Though it remains to be seen what impact this will have on the presidential race, Trump’s disingenuousness about a public health crisis with stakes as high as this one is inexcusable. It’s a virus that the US, and of course the rest of the world, is paying a high price for. Southwest Airlines LUV CEO Gary Kelly, for example, told a Dallas newspaper a few days ago that he wouldn’t be surprised if business travel doesn’t return to its 2019 level for a decade. Restaurants and stores in many places around the company are operating at reduced capacity. Face masks are the norm (and requirement) almost everywhere you go in public these days. Tens of millions of Americans have lost their jobs, and Congress has approved billions of dollars in aid stemming from the crisis. In terms of the cost in human lives, more than 193,000 COVID-19 deaths have been reported in the US as of the time of this writing, per the latest data from Johns Hopkins University (along with more than 6.4 million cases having been confirmed here).
Ask yourself one question though — if you found yourself angered at Trump when the Woodward book revelations were reported in recent days, and wishing the president had been more forthright about the virus much earlier, do you feel the same about the author who sat on those unquestionably newsworthy statements for months?
Because you should. Remember, the dichotomy between Trump’s public comments and what he was telling Woodward could not have been more vast. Publicly, for example, the president was saying that “young people are almost immune” to COVID-19. To Woodward, he conceded that young people were absolutely able to get infected.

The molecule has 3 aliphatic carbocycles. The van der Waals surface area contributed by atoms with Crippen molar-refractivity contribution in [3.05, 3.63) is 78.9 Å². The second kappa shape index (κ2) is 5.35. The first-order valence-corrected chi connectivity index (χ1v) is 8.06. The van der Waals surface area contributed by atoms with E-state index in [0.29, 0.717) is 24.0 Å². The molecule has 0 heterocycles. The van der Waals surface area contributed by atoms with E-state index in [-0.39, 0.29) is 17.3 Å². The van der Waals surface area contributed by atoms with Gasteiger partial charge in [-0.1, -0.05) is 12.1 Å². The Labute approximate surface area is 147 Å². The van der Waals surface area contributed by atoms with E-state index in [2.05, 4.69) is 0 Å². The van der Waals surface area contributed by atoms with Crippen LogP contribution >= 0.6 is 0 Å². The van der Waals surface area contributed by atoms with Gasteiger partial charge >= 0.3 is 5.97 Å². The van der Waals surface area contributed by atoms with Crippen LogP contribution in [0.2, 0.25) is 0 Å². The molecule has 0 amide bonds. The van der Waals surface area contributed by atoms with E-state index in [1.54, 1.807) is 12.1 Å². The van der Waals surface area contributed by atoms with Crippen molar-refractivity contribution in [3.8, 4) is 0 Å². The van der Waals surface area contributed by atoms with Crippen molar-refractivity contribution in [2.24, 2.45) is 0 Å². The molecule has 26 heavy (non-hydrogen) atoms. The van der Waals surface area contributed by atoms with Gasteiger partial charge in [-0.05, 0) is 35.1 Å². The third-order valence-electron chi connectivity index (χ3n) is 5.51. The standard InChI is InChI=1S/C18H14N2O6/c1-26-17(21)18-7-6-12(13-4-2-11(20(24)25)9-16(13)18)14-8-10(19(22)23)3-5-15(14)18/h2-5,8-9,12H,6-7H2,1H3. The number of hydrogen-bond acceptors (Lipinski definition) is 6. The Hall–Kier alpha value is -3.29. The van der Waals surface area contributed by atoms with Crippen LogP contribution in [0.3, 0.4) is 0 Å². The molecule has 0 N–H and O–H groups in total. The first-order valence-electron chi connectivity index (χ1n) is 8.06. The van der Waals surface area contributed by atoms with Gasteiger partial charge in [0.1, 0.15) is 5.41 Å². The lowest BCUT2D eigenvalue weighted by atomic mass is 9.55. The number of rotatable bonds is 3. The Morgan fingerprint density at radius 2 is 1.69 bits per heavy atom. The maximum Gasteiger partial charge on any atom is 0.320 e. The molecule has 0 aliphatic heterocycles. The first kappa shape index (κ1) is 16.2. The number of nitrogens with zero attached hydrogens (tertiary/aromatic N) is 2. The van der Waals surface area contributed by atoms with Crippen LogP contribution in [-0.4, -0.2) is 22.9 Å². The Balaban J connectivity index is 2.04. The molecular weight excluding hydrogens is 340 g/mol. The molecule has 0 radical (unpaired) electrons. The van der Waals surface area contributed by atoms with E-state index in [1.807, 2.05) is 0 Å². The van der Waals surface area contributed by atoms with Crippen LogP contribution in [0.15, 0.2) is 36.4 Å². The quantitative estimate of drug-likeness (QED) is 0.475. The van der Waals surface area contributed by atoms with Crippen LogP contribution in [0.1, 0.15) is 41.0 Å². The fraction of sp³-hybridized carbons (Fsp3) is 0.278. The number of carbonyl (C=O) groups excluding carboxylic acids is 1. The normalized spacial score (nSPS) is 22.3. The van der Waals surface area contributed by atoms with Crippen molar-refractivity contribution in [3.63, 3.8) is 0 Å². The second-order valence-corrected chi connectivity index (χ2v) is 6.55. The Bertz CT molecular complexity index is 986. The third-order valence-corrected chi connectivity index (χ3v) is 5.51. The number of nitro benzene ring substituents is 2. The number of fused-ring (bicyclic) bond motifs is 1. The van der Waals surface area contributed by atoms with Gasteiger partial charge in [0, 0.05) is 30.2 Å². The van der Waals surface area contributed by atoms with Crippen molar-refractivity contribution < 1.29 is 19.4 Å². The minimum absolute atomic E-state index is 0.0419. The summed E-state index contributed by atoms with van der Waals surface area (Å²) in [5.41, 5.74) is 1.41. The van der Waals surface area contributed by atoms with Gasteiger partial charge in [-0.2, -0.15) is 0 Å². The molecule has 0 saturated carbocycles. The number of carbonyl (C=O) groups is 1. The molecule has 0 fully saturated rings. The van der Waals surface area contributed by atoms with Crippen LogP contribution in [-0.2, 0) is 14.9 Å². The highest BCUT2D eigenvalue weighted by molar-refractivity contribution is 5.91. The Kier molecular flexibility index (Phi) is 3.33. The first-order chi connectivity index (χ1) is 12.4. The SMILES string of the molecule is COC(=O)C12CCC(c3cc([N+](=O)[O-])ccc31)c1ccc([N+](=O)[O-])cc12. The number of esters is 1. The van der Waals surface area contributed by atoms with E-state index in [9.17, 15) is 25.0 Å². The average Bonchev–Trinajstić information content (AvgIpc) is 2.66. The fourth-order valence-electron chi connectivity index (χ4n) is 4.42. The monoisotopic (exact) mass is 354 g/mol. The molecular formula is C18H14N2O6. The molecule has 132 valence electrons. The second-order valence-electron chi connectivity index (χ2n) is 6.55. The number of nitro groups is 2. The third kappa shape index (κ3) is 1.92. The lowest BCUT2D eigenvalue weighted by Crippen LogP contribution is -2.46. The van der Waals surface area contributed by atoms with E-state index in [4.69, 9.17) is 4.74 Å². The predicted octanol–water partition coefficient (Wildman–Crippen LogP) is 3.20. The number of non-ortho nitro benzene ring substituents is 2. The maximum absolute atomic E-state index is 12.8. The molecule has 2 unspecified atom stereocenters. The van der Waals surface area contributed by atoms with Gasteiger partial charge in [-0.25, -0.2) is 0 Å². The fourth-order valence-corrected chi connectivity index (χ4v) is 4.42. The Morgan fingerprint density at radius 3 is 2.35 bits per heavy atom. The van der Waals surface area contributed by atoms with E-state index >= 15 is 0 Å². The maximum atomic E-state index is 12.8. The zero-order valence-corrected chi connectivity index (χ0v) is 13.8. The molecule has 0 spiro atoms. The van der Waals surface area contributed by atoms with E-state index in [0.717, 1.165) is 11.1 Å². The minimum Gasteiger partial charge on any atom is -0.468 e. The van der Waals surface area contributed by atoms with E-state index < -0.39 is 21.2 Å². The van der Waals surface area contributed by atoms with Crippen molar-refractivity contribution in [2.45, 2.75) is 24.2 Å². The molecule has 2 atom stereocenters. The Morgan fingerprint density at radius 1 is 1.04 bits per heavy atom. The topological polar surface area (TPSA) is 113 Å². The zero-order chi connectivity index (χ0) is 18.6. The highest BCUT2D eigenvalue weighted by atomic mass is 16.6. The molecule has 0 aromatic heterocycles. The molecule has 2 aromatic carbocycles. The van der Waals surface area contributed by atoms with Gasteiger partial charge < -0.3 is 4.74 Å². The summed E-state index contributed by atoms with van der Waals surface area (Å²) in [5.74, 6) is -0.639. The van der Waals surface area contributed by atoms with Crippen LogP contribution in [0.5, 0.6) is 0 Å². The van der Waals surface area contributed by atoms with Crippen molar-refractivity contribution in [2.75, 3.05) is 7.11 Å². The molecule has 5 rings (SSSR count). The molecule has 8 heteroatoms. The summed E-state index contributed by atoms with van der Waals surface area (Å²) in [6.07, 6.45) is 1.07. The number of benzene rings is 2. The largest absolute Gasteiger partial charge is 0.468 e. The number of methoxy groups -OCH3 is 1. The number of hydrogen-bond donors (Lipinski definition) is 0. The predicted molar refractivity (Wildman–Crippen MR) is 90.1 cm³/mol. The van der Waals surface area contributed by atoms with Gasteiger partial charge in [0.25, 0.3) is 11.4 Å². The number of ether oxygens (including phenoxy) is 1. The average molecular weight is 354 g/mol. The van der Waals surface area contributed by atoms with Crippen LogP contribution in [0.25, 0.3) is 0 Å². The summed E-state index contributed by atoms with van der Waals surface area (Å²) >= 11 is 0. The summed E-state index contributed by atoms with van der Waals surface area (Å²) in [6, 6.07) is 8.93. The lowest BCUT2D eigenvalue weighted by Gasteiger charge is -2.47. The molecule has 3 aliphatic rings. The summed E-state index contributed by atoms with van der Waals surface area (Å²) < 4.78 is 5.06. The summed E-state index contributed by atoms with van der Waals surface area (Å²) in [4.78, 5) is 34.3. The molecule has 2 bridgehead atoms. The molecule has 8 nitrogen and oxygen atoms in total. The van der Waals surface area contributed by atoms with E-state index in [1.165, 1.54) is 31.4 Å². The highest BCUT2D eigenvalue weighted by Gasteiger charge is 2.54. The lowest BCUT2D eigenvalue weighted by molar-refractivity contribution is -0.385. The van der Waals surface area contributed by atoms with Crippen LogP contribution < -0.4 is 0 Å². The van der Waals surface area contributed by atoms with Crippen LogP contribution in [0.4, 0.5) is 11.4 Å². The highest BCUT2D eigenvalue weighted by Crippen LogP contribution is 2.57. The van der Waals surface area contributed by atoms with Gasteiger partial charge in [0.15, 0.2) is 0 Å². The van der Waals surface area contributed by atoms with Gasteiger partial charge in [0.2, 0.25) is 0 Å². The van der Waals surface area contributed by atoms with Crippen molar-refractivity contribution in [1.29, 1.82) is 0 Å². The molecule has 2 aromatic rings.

The Twitterverse has seen bipartisan agreement in the wake of Woodward’s revelations that if Trump deserves blame here, so does the journalist. “Bob Woodward knew the truth behind the administration’s deadly bungling — and worse — and he saved it for his book, which will be released to wild acclaim and huge profits after nearly 200,000 Americans have died,” Esquire’s Charles P. Pierce tweeted a few days ago.
Likewise, from alt-right activist Mike Cernovich: “If Woodward knew in March that coronavirus was so deadly, why did he sit on his story for 6 months?” And here, finally, is writer Lauren Martinchek, who took to Medium to opine that: “When historians look back on this moment in American history, and when my generation tells our grandkids about what it was like to live through it, what exactly are we supposed to make of Bob Woodward? How are we supposed to view a man who sat idly by with tapes of the President admitting to what is arguably a crime against humanity, and didn’t say a word because he wanted to up his book sales?”
So far, Woodward has defended himself in an interview with the AP, in which he blamed part of his reluctance to do anything early with this material on President Trump’s notoriously cavalier attitude toward veracity. Woodward needed time to confirm and check all this out, he added.
But six months? When most of us were already living under quarantines and stay-at-home orders back in March and could have told you this thing was bad?
Indeed, Woodward needs to give a better answer for his handling of the news he conveys in the pages of Rage during his CBS interview on Sunday. Many of us, to borrow the famous line from the Watergate era that Woodward himself helped make infamous, would have liked to have known what this president knew when he knew it – not months later, and certainly not after almost 200,000 Americans have died.